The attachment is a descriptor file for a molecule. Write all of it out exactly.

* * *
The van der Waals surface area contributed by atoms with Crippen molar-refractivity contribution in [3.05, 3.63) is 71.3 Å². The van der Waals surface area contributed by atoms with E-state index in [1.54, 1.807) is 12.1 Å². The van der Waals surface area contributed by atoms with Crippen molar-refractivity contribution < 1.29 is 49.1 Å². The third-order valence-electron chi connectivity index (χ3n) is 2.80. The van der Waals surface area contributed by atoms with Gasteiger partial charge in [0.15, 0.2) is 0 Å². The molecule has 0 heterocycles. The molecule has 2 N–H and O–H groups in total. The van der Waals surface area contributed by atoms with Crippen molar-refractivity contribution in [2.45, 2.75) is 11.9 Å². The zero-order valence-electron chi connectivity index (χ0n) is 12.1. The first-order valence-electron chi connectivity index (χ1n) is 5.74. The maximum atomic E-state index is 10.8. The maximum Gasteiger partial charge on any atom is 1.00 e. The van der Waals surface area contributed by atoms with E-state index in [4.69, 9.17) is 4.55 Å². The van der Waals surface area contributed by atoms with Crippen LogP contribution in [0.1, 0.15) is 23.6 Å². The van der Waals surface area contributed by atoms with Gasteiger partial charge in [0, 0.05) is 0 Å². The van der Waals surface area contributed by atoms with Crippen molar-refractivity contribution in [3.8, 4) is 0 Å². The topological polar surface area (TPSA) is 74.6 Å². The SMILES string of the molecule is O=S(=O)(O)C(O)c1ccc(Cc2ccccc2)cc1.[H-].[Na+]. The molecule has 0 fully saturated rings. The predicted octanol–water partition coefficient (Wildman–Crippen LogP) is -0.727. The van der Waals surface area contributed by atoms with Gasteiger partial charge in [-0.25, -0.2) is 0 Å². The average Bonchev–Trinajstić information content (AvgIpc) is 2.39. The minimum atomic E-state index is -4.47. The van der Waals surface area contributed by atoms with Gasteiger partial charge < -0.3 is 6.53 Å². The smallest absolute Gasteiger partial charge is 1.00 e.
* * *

The van der Waals surface area contributed by atoms with Crippen molar-refractivity contribution in [3.05, 3.63) is 71.3 Å². The van der Waals surface area contributed by atoms with E-state index in [1.54, 1.807) is 12.1 Å². The van der Waals surface area contributed by atoms with Crippen molar-refractivity contribution < 1.29 is 49.1 Å². The third-order valence-electron chi connectivity index (χ3n) is 2.80. The van der Waals surface area contributed by atoms with Gasteiger partial charge in [0.15, 0.2) is 0 Å². The molecule has 0 heterocycles. The molecule has 2 N–H and O–H groups in total. The van der Waals surface area contributed by atoms with Crippen molar-refractivity contribution in [2.45, 2.75) is 11.9 Å². The zero-order valence-electron chi connectivity index (χ0n) is 12.1. The first-order valence-electron chi connectivity index (χ1n) is 5.74. The maximum atomic E-state index is 10.8. The maximum Gasteiger partial charge on any atom is 1.00 e. The van der Waals surface area contributed by atoms with E-state index in [4.69, 9.17) is 4.55 Å². The van der Waals surface area contributed by atoms with Crippen LogP contribution in [0.1, 0.15) is 23.6 Å². The van der Waals surface area contributed by atoms with Gasteiger partial charge in [0, 0.05) is 0 Å². The van der Waals surface area contributed by atoms with Crippen molar-refractivity contribution in [3.8, 4) is 0 Å². The topological polar surface area (TPSA) is 74.6 Å². The SMILES string of the molecule is O=S(=O)(O)C(O)c1ccc(Cc2ccccc2)cc1.[H-].[Na+]. The molecule has 0 fully saturated rings. The predicted octanol–water partition coefficient (Wildman–Crippen LogP) is -0.727. The van der Waals surface area contributed by atoms with Gasteiger partial charge in [-0.25, -0.2) is 0 Å². The average Bonchev–Trinajstić information content (AvgIpc) is 2.39. The minimum atomic E-state index is -4.47. The van der Waals surface area contributed by atoms with Gasteiger partial charge < -0.3 is 6.53 Å². The smallest absolute Gasteiger partial charge is 1.00 e.